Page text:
12 REWIND / September-October 2012

“This is not a religious issue, but a moral issue.”

What Next? Douglas suggests that Maryland supporters of marriage between a man and a woman do the following: 1.

Register to vote now.


Go to and stay informed.


Donate funds to the Maryland Marriage Alliance.


Talk about marriage and keep the subject fresh.


Go to the polls on November 6, 2012 and reject the law.

Douglas said individuals who support marriage between a man and a woman, but live in states that may have already passed laws supporting same-sex marriage; don’t have to feel that they’ve lost the battle. The Alliance Defending Freedom defends those who may be subject to discrimination on religious beliefs. Visit for more information and volunteer opportunities.

WHO’S TO BLAME? by Terrance Hundley Over the years many couples have come into my office for counseling in hopes of resolving their marital problems. When asked to explain the problem it’s as though the bell rings and the sparing match begins – may the best man win. Each person fights desperately to defend what he/she feels is wrong with the marriage often at the others expense. They enter into what I call the “blame game”, an endless cycle of proving who’s at fault that produces nothing more than heartache. The blame game is nothing new. It started with the first marriage, Adam and Eve. After breaking the law of God, Adam’s response, “that women you gave me” was a clear indication that things would never be the same between a man and woman again. Distrust, unforgiveness, anger, disappointment, frustration and the “blame game” would now have their place in challenging the marriage relationship. Who’s to Blame? It’s irrelevant; the important thing is resolving the problem. To accomplish this task you must work together as a team. Teamwork requires full cooperation from both parties in the relationship. The “I factor” must be replaced with the “we factor”. Working together as a team will help couples realize they are after the same goal. It will also help them support each other while striving to attain that goal. Any adjustments that need to be made within the relationship or within each other will come as a result of their efforts to work together. It is important to understand that your partner is not the enemy. The problem is the enemy. We see this same problem in everyday situations. For instance, in the recent AFC championship game between the Baltimore Ravens and the New England Patriots, the Ravens had two opportunities to either win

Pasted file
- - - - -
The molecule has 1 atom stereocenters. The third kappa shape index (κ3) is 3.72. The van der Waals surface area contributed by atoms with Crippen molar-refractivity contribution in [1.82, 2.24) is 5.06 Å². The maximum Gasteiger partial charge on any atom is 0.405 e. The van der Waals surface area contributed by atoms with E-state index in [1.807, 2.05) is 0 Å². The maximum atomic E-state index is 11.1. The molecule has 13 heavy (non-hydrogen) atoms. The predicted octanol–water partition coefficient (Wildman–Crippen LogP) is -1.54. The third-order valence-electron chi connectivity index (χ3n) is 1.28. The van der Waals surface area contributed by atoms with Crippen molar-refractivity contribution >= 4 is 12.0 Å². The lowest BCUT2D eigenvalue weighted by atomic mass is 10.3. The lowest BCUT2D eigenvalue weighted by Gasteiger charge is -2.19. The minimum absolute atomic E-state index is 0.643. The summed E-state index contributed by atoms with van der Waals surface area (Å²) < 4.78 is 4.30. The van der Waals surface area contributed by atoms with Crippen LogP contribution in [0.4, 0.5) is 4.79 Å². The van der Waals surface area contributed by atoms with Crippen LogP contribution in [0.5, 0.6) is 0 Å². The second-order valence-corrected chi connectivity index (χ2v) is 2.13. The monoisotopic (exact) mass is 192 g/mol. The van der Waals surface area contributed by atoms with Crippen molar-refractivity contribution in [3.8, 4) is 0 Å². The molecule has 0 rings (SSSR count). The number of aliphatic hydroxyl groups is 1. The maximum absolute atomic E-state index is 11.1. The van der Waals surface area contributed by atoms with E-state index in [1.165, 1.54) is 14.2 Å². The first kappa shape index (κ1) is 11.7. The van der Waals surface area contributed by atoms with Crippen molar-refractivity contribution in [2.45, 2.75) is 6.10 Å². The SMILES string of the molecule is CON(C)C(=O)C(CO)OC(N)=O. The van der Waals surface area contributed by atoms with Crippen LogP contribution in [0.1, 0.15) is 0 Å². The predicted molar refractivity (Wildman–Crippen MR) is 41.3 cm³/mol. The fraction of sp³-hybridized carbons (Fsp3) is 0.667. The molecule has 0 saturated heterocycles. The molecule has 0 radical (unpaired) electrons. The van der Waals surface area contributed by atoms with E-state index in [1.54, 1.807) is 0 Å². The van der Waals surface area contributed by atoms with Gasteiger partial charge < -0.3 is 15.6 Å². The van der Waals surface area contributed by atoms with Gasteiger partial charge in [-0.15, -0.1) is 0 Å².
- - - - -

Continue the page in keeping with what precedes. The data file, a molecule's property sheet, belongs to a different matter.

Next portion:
and advance to the Super Bowl or send the game into overtime. In the last few minutes of the game, one of the players dropped the ball in the in zone – a play that could have won the game. Another player missed the field goal, only a few yards away from the goal. After the game a reporter asked Ray Lewis (LB) how he felt about what happened. Lewis could have easily blamed his two teammates for costing them the game, but he didn’t. Instead, he responded by pointing out that no individual lost the game. He said they lost as a team. There’s a great lesson to be learned here. When trying to resolve marital issues or problems, first, remember that you are a team and if you don’t